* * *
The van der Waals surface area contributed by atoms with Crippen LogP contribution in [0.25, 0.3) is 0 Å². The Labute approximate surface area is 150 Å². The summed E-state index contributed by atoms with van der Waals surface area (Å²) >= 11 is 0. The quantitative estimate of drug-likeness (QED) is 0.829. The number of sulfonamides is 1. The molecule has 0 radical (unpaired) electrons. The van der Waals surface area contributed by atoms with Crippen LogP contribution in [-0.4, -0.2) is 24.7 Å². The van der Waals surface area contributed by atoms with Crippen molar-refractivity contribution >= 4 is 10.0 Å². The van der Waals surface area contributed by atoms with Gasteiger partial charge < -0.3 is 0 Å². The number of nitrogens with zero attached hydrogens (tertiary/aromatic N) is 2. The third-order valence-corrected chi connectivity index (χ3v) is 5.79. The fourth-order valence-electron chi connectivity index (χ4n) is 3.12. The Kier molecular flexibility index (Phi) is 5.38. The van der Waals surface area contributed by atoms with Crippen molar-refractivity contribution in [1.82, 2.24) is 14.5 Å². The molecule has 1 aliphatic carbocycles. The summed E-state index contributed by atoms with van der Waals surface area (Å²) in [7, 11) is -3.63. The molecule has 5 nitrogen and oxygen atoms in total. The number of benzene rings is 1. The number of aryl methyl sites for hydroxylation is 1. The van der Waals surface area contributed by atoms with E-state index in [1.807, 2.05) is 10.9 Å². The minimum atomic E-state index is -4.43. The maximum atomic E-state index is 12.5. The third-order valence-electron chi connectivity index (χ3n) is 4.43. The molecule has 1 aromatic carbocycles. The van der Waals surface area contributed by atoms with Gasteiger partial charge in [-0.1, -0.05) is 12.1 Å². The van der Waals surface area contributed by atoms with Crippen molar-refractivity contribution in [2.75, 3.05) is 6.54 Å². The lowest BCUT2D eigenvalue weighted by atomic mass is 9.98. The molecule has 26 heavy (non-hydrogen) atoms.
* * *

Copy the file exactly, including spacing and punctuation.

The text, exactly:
The van der Waals surface area contributed by atoms with Crippen LogP contribution in [0.25, 0.3) is 0 Å². The Labute approximate surface area is 150 Å². The summed E-state index contributed by atoms with van der Waals surface area (Å²) >= 11 is 0. The quantitative estimate of drug-likeness (QED) is 0.829. The number of sulfonamides is 1. The molecule has 0 radical (unpaired) electrons. The van der Waals surface area contributed by atoms with Crippen LogP contribution in [-0.4, -0.2) is 24.7 Å². The van der Waals surface area contributed by atoms with Crippen molar-refractivity contribution >= 4 is 10.0 Å². The van der Waals surface area contributed by atoms with Gasteiger partial charge < -0.3 is 0 Å². The number of nitrogens with zero attached hydrogens (tertiary/aromatic N) is 2. The third-order valence-corrected chi connectivity index (χ3v) is 5.79. The fourth-order valence-electron chi connectivity index (χ4n) is 3.12. The Kier molecular flexibility index (Phi) is 5.38. The van der Waals surface area contributed by atoms with Crippen molar-refractivity contribution in [1.82, 2.24) is 14.5 Å². The molecule has 1 aliphatic carbocycles. The summed E-state index contributed by atoms with van der Waals surface area (Å²) in [7, 11) is -3.63. The molecule has 5 nitrogen and oxygen atoms in total. The number of benzene rings is 1. The number of aryl methyl sites for hydroxylation is 1. The van der Waals surface area contributed by atoms with E-state index in [1.807, 2.05) is 10.9 Å². The minimum atomic E-state index is -4.43. The maximum atomic E-state index is 12.5. The third-order valence-electron chi connectivity index (χ3n) is 4.43. The molecule has 1 aromatic carbocycles. The van der Waals surface area contributed by atoms with Gasteiger partial charge in [-0.1, -0.05) is 12.1 Å². The van der Waals surface area contributed by atoms with Crippen molar-refractivity contribution in [2.75, 3.05) is 6.54 Å². The lowest BCUT2D eigenvalue weighted by atomic mass is 9.98. The molecule has 26 heavy (non-hydrogen) atoms.